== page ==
Wine: Chilling out in Australia

Just 10 minutes by tractor between vineyard and winery
Just 10 minutes by tractor between vineyard and winery
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Down Under isn’t always baking hot. Christine Austin tries some delicate flavours from cooler climes.

Think of Australia and its 40C heat during the Melbourne Open tennis and the impression is that all of Australia is baking hot. Surely that accounts for the high alcohol wines and those big lush flavours? But there are parts of this vast continent which are distinctly chilly and the Mornington Peninsula is one of them.

Head east out of Melbourne and then south and within an hour you are in the chic yacht and beach house area of the Mornington Peninsular. Turn off the main road, which even in summer-time can be remarkably quiet, and you are plunged into the dense, beautiful woodland of a national forest. There are large houses tucked behind tall hedges, but there are open areas of farmland too, with steep-sided hills and a distinctly rural style.

This used to be a fruit-growing area but it has developed into an up-market place to grow grapes. Those hills catch the sea breeze and so temperatures stay low. Plant your grapes on the right hillside and you can get a three-week delay in ripening from the warmer bottom of the slope to the top. It is this kind of control which can extend the growing season and develop brighter fruit flavours and more complexity. This is the region of elegant Pinot Noir and restrained, citrusy Chardonnay.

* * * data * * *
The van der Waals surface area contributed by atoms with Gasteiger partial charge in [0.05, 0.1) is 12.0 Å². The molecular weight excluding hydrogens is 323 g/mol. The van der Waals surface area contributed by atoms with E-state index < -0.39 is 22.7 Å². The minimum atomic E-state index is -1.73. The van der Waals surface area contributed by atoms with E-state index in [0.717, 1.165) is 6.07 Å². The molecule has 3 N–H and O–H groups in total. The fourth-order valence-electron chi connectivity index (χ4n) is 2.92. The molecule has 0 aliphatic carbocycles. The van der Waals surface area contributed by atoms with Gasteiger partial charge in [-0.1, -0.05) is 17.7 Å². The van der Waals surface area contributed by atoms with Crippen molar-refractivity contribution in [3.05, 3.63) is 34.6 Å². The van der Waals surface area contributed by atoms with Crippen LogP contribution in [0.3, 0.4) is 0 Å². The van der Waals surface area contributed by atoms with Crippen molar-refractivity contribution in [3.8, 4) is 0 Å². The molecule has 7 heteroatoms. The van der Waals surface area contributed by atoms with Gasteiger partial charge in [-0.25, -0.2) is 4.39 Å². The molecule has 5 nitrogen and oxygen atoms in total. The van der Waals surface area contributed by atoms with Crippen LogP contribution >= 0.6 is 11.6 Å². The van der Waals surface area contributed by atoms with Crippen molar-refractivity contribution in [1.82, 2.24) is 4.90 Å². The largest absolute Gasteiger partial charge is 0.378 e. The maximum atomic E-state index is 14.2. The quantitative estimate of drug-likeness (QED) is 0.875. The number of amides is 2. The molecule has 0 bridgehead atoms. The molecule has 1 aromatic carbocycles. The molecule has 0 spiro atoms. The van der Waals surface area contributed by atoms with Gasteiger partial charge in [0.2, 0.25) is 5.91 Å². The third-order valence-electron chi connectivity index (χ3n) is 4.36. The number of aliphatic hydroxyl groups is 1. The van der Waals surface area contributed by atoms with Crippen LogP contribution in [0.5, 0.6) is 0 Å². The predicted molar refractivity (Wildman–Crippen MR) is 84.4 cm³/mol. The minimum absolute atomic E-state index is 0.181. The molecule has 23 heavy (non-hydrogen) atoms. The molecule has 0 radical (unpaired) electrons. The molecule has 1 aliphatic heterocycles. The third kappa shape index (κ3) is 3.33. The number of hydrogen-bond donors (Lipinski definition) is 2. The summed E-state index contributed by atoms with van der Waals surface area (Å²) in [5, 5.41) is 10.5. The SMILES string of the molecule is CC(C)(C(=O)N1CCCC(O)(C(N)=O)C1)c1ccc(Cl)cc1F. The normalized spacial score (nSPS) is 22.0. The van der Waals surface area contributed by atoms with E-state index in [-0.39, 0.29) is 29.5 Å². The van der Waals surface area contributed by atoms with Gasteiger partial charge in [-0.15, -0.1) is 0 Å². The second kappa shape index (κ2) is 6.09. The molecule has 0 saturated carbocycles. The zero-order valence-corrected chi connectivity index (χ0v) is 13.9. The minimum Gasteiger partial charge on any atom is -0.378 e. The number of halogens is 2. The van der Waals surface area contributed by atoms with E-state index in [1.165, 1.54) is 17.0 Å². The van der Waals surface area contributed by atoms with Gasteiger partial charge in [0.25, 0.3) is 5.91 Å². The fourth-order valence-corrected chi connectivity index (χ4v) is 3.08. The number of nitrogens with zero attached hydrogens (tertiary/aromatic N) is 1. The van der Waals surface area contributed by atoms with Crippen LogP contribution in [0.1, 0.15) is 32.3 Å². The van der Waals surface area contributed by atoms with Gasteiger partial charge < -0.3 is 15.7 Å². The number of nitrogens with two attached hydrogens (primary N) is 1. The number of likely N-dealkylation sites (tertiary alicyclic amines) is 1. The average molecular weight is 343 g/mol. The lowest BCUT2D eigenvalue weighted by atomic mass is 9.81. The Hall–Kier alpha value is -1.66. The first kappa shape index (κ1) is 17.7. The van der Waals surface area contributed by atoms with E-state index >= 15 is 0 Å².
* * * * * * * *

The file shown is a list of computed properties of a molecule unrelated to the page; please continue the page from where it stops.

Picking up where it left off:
These are wines that can hold their own in an international market against the best that Burgundy and New Zealand can offer, each with their own style, but a million miles away from some of the overblown flavours that come out of warmer Aussie vineyards.

This is not the place of vast wall-to-wall vineyards. They are small, individual plots, often organic since this is a region with a strong ecological ethos, and the grapes are likely to have been made into wine within a very short distance of the vineyard.

That is how the winery Ten Minutes by Tractor got its name. Three families were each working their own vineyards and encountering high costs from the low yields that this region gives. They banded together so they could share equipment and experience and tried to think of a name for their joint venture. That was when they realised that they were all within a 10 minute drive of each other, and the name has stuck. Now owned by just one person, Martin Spedding, this 34 hectare estate delivers some of Australia’s best Pinot Noir flavours. Individual pinot clones are hand harvested and are in the winery within the shortest possible time. Open-top fermenters give the winery a Burgundian feel, and the grapes are de-stemmed, but not crushed to allow them to gently release their juice under pressure from the rest of the batch. A period known as cold soak allows the natural yeast population to develop and the aromatics to be released.